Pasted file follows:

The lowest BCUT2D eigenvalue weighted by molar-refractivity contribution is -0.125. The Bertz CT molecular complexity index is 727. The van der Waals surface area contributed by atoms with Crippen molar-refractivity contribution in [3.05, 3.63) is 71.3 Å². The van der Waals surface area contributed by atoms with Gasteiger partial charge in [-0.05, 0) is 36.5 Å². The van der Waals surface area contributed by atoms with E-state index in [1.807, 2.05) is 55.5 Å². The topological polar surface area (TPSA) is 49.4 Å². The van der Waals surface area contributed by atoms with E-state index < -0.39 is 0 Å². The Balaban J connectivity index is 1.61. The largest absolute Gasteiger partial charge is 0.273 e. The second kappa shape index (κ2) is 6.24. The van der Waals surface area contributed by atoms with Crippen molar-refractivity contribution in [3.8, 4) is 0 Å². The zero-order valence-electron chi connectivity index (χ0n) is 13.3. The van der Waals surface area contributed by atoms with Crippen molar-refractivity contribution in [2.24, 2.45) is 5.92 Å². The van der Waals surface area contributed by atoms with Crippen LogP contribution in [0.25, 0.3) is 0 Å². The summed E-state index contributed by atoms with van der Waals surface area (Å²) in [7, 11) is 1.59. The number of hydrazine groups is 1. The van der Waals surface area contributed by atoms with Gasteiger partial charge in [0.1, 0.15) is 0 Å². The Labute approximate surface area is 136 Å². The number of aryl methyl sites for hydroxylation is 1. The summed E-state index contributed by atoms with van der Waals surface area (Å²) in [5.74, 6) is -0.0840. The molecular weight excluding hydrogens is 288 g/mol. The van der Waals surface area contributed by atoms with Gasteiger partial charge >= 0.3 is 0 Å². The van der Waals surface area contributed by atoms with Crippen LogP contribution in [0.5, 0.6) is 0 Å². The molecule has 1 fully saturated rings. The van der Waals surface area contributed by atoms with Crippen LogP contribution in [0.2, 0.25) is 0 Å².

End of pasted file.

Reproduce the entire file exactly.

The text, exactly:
The lowest BCUT2D eigenvalue weighted by molar-refractivity contribution is -0.125. The Bertz CT molecular complexity index is 727. The van der Waals surface area contributed by atoms with Crippen molar-refractivity contribution in [3.05, 3.63) is 71.3 Å². The van der Waals surface area contributed by atoms with Gasteiger partial charge in [-0.05, 0) is 36.5 Å². The van der Waals surface area contributed by atoms with E-state index in [1.807, 2.05) is 55.5 Å². The topological polar surface area (TPSA) is 49.4 Å². The van der Waals surface area contributed by atoms with E-state index < -0.39 is 0 Å². The Balaban J connectivity index is 1.61. The largest absolute Gasteiger partial charge is 0.273 e. The second kappa shape index (κ2) is 6.24. The van der Waals surface area contributed by atoms with Crippen molar-refractivity contribution in [3.8, 4) is 0 Å². The zero-order valence-electron chi connectivity index (χ0n) is 13.3. The van der Waals surface area contributed by atoms with Crippen molar-refractivity contribution in [2.24, 2.45) is 5.92 Å². The van der Waals surface area contributed by atoms with Crippen LogP contribution in [0.25, 0.3) is 0 Å². The summed E-state index contributed by atoms with van der Waals surface area (Å²) in [7, 11) is 1.59. The number of hydrazine groups is 1. The van der Waals surface area contributed by atoms with Gasteiger partial charge in [0.1, 0.15) is 0 Å². The Labute approximate surface area is 136 Å². The number of aryl methyl sites for hydroxylation is 1. The summed E-state index contributed by atoms with van der Waals surface area (Å²) in [5.74, 6) is -0.0840. The molecular weight excluding hydrogens is 288 g/mol. The van der Waals surface area contributed by atoms with Gasteiger partial charge >= 0.3 is 0 Å². The van der Waals surface area contributed by atoms with Crippen LogP contribution in [0.5, 0.6) is 0 Å². The molecule has 1 fully saturated rings. The van der Waals surface area contributed by atoms with Crippen LogP contribution in [0.2, 0.25) is 0 Å².